Nintendo has become the third video game giant to strike a deal with the US online rental firm Netflix, as consoles look to challenge traditional forms of in-home entertainment.
The Japanese group follows rivals Sony and Microsoft in sealing an agreement with Netflix, the US equivalent of Britain's Lovefilm.com, to stream movies via its best-selling Wii console.
Reggie Fils-Aime, president of Nintendo in America, said: "The Wii console is the social hub around which friends and family members gather to play games and have fun. Soon both new and longtime Wii owners will enjoy the benefits of Netflix."
This is the latest move by games companies to position consoles as the centre of home entertainment. As well as its agreement with Netflix, Sony's PlayStation 3 comes equipped with a Blu-ray player and has an online movie store. Microsoft's Xbox 360 also has its own movie store.
Marie Bloomfield, broadband media analyst at Screen Digest, said: "The consoles will be hoping that the more bases they cover, the wider their appeal, and will look to overtake the traditional devices in the living room." She added: "The rise of broadband has helped as it allowed the companies to deliver content to the consoles."
Netflix said yesterday's deal would "extend the reach of content streamed from Netflix farther than ever before, thanks to the mainstream popularity of the Wii console". It added that the Wii, which sold more than three million units in the US last month, remained the fastest-selling games console in history "and reaches more consumers than any other device that currently supports streaming movies from Netflix".
Anyone who pays more than $8.99 a month (£5.50) subscription to the rental group will be able to watch movies and television shows over the internet for no extra charge from the spring, providing they have a broadband connection.
Netflix, the largest DVD mail rental service in the US, has signed deals with manufacturers including Panasonic, Samsung and Sony to put the internet streaming capability into television sets. While no such deals have been struck in Britain, Lovefilm's chief executive, Simon Calver, is excited by the prospect of new ways to stream movies and television programmes to customers. "Netflix's deal with Nintendo is a great example of how many digital opportunities and platforms there are to deploy Lovefilm's services in the UK," he said. "At Lovefilm we have already struck deals with big name consumer electronics brands for internet-enabled hardware and are, of course, in discussions that will lead to some very interesting developments over the next 12 months." He declined to name which companies he is talking to.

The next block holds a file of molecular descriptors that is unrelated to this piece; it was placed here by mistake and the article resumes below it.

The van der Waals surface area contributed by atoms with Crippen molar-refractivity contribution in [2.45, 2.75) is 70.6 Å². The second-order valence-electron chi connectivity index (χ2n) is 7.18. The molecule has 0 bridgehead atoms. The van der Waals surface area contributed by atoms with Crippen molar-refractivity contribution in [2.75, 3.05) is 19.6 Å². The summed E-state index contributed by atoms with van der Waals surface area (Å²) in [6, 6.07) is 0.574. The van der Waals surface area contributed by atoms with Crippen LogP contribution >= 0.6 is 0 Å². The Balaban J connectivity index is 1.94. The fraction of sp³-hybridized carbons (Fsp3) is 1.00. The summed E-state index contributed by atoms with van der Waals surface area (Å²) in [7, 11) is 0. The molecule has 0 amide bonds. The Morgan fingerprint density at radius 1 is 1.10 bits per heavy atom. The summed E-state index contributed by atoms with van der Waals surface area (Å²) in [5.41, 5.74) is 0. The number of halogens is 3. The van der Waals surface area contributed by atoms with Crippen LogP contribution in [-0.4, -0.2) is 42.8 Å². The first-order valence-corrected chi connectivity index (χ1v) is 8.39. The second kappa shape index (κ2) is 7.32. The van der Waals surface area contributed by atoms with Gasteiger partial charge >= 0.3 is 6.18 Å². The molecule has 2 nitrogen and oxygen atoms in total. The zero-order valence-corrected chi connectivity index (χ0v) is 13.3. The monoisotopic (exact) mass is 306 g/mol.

Microsoft was the first to sign a movie-streaming deal for its Xbox 360 with Netflix in July 2008. Sony followed in October last year. There has also been speculation it is in talks with Apple over a deal for the iPhone.
Sony's key gaming title still stuck in the pits
Sony has delayed the launch of the much-anticipated fifth instalment of its Gran Turismo motor racing game. It blamed development issues and said there was no indication when the title, on which it has lavished $60m so far, will be released. The hold-up is bad news for the Japanese company, which released Gran Turismo 4 for the older PlayStation 2 console five years ago.
The software developer Polyphony Digital gave fans a sneak preview of Gran Turismo 5 when Sony unveiled the PlayStation 3 in 2006. It announced at the Tokyo Game Show in September that the game would be released in Japan in March, and was slated for release in Europe and the US soon after. Sony said the launch had been postponed because of "production-related matters" and apologised for any inconvenience. No revised launch date was set.
The Gran Turismo series has sold 53 million copies worldwide since the first instalment in 1997, and previews of the new version had fans drooling over 1,000 beautifully rendered cars and 20 race tracks. Polyphony last released a preview disc, called Gran Turismo 5 Prologue, in April 2008.
Piers Harding-Rolls, an analyst at Screen Digest, said: "There is strong competition among car games but it is still one of Sony's biggest franchises."